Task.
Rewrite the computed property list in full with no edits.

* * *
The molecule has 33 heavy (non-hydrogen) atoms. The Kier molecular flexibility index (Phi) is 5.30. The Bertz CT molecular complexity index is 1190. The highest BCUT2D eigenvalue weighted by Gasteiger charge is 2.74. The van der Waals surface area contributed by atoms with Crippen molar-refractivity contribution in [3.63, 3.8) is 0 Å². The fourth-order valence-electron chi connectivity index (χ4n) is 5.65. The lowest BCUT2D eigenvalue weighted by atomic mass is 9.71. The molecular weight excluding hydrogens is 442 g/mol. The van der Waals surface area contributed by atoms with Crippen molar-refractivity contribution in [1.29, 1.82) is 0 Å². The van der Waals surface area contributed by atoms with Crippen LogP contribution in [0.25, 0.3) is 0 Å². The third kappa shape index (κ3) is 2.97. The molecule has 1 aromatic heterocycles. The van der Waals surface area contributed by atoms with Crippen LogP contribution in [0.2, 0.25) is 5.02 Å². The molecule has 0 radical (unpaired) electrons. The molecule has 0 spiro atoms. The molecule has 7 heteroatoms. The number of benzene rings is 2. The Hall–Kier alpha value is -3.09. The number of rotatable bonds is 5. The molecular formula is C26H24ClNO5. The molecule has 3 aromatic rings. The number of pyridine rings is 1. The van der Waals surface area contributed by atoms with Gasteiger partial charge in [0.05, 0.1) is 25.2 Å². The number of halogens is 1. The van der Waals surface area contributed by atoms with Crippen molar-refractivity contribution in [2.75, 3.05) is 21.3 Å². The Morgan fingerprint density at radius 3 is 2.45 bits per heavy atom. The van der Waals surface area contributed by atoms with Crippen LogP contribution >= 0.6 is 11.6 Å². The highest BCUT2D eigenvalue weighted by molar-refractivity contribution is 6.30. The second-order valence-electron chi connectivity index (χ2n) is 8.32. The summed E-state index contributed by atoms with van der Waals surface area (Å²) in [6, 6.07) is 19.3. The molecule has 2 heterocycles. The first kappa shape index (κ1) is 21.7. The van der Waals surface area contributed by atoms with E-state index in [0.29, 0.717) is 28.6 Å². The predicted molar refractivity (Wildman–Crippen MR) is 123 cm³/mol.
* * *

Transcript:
The molecule has 33 heavy (non-hydrogen) atoms. The Kier molecular flexibility index (Phi) is 5.30. The Bertz CT molecular complexity index is 1190. The highest BCUT2D eigenvalue weighted by Gasteiger charge is 2.74. The van der Waals surface area contributed by atoms with Crippen molar-refractivity contribution in [3.63, 3.8) is 0 Å². The fourth-order valence-electron chi connectivity index (χ4n) is 5.65. The lowest BCUT2D eigenvalue weighted by atomic mass is 9.71. The molecular weight excluding hydrogens is 442 g/mol. The van der Waals surface area contributed by atoms with Crippen molar-refractivity contribution in [1.29, 1.82) is 0 Å². The van der Waals surface area contributed by atoms with Crippen LogP contribution in [0.25, 0.3) is 0 Å². The third kappa shape index (κ3) is 2.97. The molecule has 1 aromatic heterocycles. The van der Waals surface area contributed by atoms with Crippen LogP contribution in [0.2, 0.25) is 5.02 Å². The molecule has 0 radical (unpaired) electrons. The molecule has 0 spiro atoms. The molecule has 7 heteroatoms. The number of benzene rings is 2. The Hall–Kier alpha value is -3.09. The number of rotatable bonds is 5. The molecular formula is C26H24ClNO5. The molecule has 3 aromatic rings. The number of pyridine rings is 1. The van der Waals surface area contributed by atoms with Gasteiger partial charge in [0.05, 0.1) is 25.2 Å². The number of halogens is 1. The van der Waals surface area contributed by atoms with Crippen molar-refractivity contribution in [2.75, 3.05) is 21.3 Å². The Morgan fingerprint density at radius 3 is 2.45 bits per heavy atom. The van der Waals surface area contributed by atoms with Crippen LogP contribution >= 0.6 is 11.6 Å². The highest BCUT2D eigenvalue weighted by molar-refractivity contribution is 6.30. The second-order valence-electron chi connectivity index (χ2n) is 8.32. The summed E-state index contributed by atoms with van der Waals surface area (Å²) in [6, 6.07) is 19.3. The molecule has 2 heterocycles. The first kappa shape index (κ1) is 21.7. The van der Waals surface area contributed by atoms with E-state index in [0.29, 0.717) is 28.6 Å². The predicted molar refractivity (Wildman–Crippen MR) is 123 cm³/mol.